WASHINGTON, DC — The Future Tense initiative – a partnership of New America, Arizona State University, and Slate magazine – is pleased to announce the launch of Green Electronics: A U.S.-China Maker Challenge, an unprecedented online DIY competition focused on preventing the creation of electronic waste (e-waste). The competition, a collaboration between Future Tense, China's Tsinghua University and other partners, invites U.S. and Chinese makers to find creative ways to turn yesterday's cellphone battery into tomorrow's treasure.
"This is a great opportunity for the United States and China to work toward common goals," said Emily Parker, senior fellow and digital diplomacy advisor at New America, who helped spearhead this project. "Both the U.S. and China want to encourage the innovation happening at the DIY or maker level, and both countries face the challenge of reducing e-waste."
Electronic products tend to become unusable after just a few years, and items such as computers, DVD players and cell phones frequently wind up in landfills. Some of the most creative solutions to this problem may come from U.S. and Chinese makers, many of whom already incorporate old electronic components into their DIY creations. Green electronics will encourage makers to showcase their creations online.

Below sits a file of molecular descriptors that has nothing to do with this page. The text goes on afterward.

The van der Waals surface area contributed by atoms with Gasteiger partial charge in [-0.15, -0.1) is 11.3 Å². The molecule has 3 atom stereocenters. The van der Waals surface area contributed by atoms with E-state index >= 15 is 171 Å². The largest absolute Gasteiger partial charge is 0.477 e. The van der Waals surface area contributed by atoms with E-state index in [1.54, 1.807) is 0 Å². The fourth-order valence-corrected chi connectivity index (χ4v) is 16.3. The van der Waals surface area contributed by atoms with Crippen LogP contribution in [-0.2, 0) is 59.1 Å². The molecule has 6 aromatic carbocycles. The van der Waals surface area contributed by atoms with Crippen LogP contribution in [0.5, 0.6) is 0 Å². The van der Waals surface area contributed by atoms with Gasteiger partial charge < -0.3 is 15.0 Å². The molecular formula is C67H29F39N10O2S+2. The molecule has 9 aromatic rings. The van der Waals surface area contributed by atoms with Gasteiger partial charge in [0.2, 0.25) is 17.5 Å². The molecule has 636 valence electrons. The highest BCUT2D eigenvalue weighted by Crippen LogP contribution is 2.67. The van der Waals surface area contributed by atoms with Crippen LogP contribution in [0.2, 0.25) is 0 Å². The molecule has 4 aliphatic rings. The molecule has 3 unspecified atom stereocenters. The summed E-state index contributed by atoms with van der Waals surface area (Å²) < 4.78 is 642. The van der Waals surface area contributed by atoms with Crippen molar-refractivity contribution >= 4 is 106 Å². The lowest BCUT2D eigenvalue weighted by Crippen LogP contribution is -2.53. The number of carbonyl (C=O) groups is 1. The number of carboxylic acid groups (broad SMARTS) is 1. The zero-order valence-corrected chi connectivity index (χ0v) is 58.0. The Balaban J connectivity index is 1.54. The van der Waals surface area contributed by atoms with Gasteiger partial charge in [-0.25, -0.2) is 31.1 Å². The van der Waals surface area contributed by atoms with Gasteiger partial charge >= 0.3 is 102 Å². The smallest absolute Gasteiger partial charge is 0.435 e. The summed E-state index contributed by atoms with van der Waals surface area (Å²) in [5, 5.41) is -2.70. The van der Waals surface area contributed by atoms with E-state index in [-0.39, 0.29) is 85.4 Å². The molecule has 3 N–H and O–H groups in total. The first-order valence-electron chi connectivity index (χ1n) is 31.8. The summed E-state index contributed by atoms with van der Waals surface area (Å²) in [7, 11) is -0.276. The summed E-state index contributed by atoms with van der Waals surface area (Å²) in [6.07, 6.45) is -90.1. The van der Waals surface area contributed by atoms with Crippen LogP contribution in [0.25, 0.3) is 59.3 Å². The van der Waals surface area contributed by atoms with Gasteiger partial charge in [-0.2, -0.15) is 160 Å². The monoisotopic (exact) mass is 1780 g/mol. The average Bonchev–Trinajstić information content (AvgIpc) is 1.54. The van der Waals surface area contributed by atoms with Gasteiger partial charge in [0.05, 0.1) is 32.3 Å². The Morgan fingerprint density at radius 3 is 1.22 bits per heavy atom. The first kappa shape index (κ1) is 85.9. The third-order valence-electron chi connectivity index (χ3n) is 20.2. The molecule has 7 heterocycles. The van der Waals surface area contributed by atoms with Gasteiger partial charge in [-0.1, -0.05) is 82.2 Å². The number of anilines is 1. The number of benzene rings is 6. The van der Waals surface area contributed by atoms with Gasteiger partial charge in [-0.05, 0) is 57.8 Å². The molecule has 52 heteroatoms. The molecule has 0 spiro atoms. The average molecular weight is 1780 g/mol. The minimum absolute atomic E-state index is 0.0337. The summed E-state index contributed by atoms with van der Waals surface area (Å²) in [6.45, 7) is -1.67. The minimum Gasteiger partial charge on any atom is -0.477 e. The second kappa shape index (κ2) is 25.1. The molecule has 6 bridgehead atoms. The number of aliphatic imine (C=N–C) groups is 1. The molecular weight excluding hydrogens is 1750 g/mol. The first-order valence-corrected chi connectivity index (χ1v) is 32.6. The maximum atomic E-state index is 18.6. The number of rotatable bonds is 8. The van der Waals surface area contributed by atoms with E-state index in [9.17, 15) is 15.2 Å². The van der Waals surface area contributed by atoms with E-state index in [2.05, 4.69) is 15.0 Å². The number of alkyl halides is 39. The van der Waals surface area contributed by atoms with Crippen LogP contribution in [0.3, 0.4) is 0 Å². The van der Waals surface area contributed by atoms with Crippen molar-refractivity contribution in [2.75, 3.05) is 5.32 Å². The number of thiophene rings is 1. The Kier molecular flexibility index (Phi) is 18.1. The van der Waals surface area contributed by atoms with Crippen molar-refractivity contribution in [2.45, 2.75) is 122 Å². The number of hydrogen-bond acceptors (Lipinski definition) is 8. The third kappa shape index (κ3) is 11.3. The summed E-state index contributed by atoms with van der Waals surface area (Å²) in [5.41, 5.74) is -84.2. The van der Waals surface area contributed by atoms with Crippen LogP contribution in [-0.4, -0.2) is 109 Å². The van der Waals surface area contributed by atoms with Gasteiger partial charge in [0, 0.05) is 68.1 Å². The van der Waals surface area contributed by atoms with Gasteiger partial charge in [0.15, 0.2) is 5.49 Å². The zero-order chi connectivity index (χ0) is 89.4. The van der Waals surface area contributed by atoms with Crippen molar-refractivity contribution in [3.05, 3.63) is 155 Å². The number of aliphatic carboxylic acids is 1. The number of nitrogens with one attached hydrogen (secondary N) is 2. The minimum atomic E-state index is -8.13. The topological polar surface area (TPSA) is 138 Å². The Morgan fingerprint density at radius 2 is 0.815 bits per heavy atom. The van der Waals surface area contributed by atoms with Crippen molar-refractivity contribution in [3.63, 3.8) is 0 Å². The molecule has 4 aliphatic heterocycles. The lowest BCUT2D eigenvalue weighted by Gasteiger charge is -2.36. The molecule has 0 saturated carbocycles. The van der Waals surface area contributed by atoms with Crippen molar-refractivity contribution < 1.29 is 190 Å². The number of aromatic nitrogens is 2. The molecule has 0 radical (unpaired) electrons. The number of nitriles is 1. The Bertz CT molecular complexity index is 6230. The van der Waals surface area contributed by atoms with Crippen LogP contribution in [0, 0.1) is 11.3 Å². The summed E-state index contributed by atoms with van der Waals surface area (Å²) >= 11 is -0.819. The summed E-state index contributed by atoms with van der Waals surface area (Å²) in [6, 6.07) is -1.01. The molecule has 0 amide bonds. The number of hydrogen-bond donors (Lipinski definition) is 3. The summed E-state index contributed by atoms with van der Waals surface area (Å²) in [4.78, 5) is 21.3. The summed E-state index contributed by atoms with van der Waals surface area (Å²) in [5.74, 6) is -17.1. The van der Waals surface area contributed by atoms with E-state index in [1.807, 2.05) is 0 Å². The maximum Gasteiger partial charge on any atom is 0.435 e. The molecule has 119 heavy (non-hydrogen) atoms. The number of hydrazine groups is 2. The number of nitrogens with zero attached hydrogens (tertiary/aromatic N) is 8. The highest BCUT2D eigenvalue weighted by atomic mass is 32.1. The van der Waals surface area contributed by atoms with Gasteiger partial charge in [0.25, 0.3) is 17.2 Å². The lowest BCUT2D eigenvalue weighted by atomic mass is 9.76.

Participants will be invited to upcycle or hack an electronic product to create a new electronic product; repair an electronic product; create a sustainable electronic product; or create artwork from used electronic products. They will show their inventions on Instructables.com, where submissions will be accepted from April 7 - May 31, 2014. Following a round of public voting, a panel of judges will choose the best selections from each country. Winners will receive prizes as well as the opportunity to showcase their creations on Slate.
Judges include Chris Anderson, former Wired editor; Joi Ito, Director of the MIT Media Lab; Mitzi Montoya, Vice President and University Dean for Entrepreneurship & Innovation at Arizona State University; and Sun Hong Bin, Dean of Educational Affairs at Tsinghua University. Partners include Instructables, TechShop, Hackerspaces.org, XinCheJian, Autodesk, and Inventables.